A chat with Jeff Hermanson…the other guy actively buying Elk Avenue and CB property

Seeing an opportunity to make a difference in a place he loves

[ by Mark Reaman ]

After spending 48 years living in Crested Butte, businessman Jeff Hermanson is jumping into the deep end to try and make an impact on the future of CB in a time he describes as “extreme change.” A former president of the Crested Butte Land Trust, Hermanson can still be found mountain biking the local trails or skiing the steeps on a powder day. He sat down last week at a local coffee shop after a weekend at Hartman’s to talk about his effort to play a part in Crested Butte’s future. As he said more than once, “You can sit at the bar and complain about what’s happening or you can try to do something about it.”
The following are some excerpts from our conversation.

MR: What’s your history with CB?
JH: I first arrived in 1973 and got a job working for Eric Roemer and Lynn Heutchy at Penelope’s. After three years, I opened the Slogar as a fine dining restaurant. It was way too upscale and pretentious, with white tablecloths and jazz music. Nine years later, I sold it to Mac Bailey, who immediately changed the concept to family-style fried chicken, creating one of the most profitable eateries in town — and schooling me in the restaurant world.

I also bought the Artichoke at the base of the ski area in 1979, and was a partner in Soupçon for a few years in the early 1980s. By the mid-eighties, I developed a restaurant company in Denver before acquiring Larimer Square in 1993. I spent the better part of three decades revitalizing Larimer Square, engaging with the historic restoration of Denver Union Station, and partnering with chefs to evolve my restaurant business. But I still spent a third of my time in Crested Butte, which I have always considered home. This is the place that nurtures my soul and makes me feel part of a community.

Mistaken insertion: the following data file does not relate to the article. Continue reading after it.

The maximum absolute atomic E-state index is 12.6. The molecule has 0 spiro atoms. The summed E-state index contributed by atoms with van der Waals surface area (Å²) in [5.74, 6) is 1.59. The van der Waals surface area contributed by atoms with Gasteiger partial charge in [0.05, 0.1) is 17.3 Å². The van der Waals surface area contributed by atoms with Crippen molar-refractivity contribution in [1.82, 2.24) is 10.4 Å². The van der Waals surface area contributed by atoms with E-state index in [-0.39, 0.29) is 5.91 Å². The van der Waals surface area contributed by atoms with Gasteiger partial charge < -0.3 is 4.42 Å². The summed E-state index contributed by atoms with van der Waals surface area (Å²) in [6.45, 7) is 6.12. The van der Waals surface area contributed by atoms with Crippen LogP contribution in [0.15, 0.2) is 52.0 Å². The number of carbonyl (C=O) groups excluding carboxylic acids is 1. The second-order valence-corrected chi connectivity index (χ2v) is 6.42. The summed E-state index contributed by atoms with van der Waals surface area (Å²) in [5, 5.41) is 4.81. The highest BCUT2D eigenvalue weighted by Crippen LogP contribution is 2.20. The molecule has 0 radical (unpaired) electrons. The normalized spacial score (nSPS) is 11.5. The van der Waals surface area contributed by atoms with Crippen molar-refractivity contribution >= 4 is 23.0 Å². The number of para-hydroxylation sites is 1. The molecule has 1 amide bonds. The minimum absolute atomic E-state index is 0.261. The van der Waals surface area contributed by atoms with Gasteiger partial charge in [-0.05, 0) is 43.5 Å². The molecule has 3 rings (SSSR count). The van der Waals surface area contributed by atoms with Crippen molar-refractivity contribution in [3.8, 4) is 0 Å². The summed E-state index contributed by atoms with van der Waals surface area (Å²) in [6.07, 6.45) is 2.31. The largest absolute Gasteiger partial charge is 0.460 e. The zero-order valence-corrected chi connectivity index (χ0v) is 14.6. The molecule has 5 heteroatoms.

MR: You’ve recently put several places on Elk Avenue under contract (The Last Steep business and building, the Montanya’s building, the Breadery building and are in talks to perhaps become part of the Club at Crested Butte ownership). What was the motivation to leave the city and start buying property here?
JH: Even with multiple projects in Denver, I always return to Crested Butte. This is my home, and the pull is strong. But now there’s an even more important reason. Five years ago, my partner Theresa and I adopted Lilli, who was 4 years old at the time. Now she’s 9 and going to school here, and we’re committed to raising her in Crested Butte.

MR: So you chose CB over Denver to be a dad?
JH: We’ll spend a few days in Denver each month, but this town is very grounding and gives me a sense of peace. Raising her here definitely shifted my focus back to Crested Butte.

MR: Has it worked?
JH: Yes, with lots of validation. I’ve also learned from Lilli’s school activities. One example is the Mountain Roots garden. On Thursdays, the kids sold the vegetables they harvested at a little stand in the parking lot. It was great. At that time, we were creating an urban garden on the roof of the Larimer Square parking structure. The goal was to demonstrate that food could be grown in an urban environment, but it was also an opportunity to help children understand that food doesn’t just come from grocery stores.

This ties into one of my philanthropic areas, which involves changing the food paradigm. I’ve worked with We Don’t Waste, a Denver-based organization that distributes unused food from restaurants, caterers, grocery stores, and schools to those in need. I also co-founded the Good Food 100, which creates a rating system for restaurants based on sustainability and ESG (Environmental, Social and Governance) metrics.

Some people think that food insecurity is not being able to get a reservation on Elk Avenue, but in another reality, one in six people in the richest country in the world does not have enough to eat. Staying local and small may be the formula to solve the food challenge, which is why I’m now connected with Mountain Roots. Every one of us can make an impact in Crested Butte and the valley. Seeing the results is powerful.